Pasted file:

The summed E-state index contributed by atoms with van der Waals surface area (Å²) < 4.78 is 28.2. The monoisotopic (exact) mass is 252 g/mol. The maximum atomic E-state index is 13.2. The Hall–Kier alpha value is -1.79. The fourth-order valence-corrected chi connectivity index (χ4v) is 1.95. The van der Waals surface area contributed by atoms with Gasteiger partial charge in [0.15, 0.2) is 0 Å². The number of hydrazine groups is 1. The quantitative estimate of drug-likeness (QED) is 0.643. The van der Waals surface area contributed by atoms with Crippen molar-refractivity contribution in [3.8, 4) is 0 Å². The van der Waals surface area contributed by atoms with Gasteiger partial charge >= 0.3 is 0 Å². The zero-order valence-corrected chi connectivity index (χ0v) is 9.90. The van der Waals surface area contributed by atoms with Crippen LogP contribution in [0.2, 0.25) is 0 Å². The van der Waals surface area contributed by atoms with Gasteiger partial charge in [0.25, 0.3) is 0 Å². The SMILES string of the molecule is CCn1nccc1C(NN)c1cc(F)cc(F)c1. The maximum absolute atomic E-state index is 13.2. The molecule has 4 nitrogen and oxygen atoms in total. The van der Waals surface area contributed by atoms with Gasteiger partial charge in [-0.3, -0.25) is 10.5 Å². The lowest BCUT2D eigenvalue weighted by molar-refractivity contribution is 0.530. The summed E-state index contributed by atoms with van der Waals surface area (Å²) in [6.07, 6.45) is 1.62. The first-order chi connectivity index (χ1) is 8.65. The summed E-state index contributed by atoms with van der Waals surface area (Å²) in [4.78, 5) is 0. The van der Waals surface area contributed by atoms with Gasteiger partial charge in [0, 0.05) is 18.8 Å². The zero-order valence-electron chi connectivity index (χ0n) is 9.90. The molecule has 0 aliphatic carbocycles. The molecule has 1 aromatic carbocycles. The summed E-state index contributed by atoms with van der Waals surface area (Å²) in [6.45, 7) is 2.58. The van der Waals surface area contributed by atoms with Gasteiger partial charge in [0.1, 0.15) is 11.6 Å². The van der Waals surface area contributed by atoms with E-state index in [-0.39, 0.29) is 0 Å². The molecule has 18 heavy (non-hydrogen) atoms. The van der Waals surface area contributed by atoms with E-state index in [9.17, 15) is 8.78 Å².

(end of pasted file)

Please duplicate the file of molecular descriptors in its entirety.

The summed E-state index contributed by atoms with van der Waals surface area (Å²) < 4.78 is 28.2. The monoisotopic (exact) mass is 252 g/mol. The maximum atomic E-state index is 13.2. The Hall–Kier alpha value is -1.79. The fourth-order valence-corrected chi connectivity index (χ4v) is 1.95. The van der Waals surface area contributed by atoms with Gasteiger partial charge in [0.15, 0.2) is 0 Å². The number of hydrazine groups is 1. The quantitative estimate of drug-likeness (QED) is 0.643. The van der Waals surface area contributed by atoms with Crippen molar-refractivity contribution in [3.8, 4) is 0 Å². The van der Waals surface area contributed by atoms with Gasteiger partial charge >= 0.3 is 0 Å². The zero-order valence-corrected chi connectivity index (χ0v) is 9.90. The van der Waals surface area contributed by atoms with Crippen LogP contribution in [0.2, 0.25) is 0 Å². The van der Waals surface area contributed by atoms with Gasteiger partial charge in [0.25, 0.3) is 0 Å². The SMILES string of the molecule is CCn1nccc1C(NN)c1cc(F)cc(F)c1. The maximum absolute atomic E-state index is 13.2. The molecule has 4 nitrogen and oxygen atoms in total. The van der Waals surface area contributed by atoms with Gasteiger partial charge in [-0.3, -0.25) is 10.5 Å². The lowest BCUT2D eigenvalue weighted by molar-refractivity contribution is 0.530. The summed E-state index contributed by atoms with van der Waals surface area (Å²) in [6.07, 6.45) is 1.62. The first-order chi connectivity index (χ1) is 8.65. The summed E-state index contributed by atoms with van der Waals surface area (Å²) in [4.78, 5) is 0. The van der Waals surface area contributed by atoms with Gasteiger partial charge in [0, 0.05) is 18.8 Å². The zero-order valence-electron chi connectivity index (χ0n) is 9.90. The molecule has 0 aliphatic carbocycles. The molecule has 1 aromatic carbocycles. The summed E-state index contributed by atoms with van der Waals surface area (Å²) in [6.45, 7) is 2.58. The van der Waals surface area contributed by atoms with Gasteiger partial charge in [0.1, 0.15) is 11.6 Å². The van der Waals surface area contributed by atoms with E-state index in [-0.39, 0.29) is 0 Å². The molecule has 18 heavy (non-hydrogen) atoms. The van der Waals surface area contributed by atoms with E-state index in [9.17, 15) is 8.78 Å².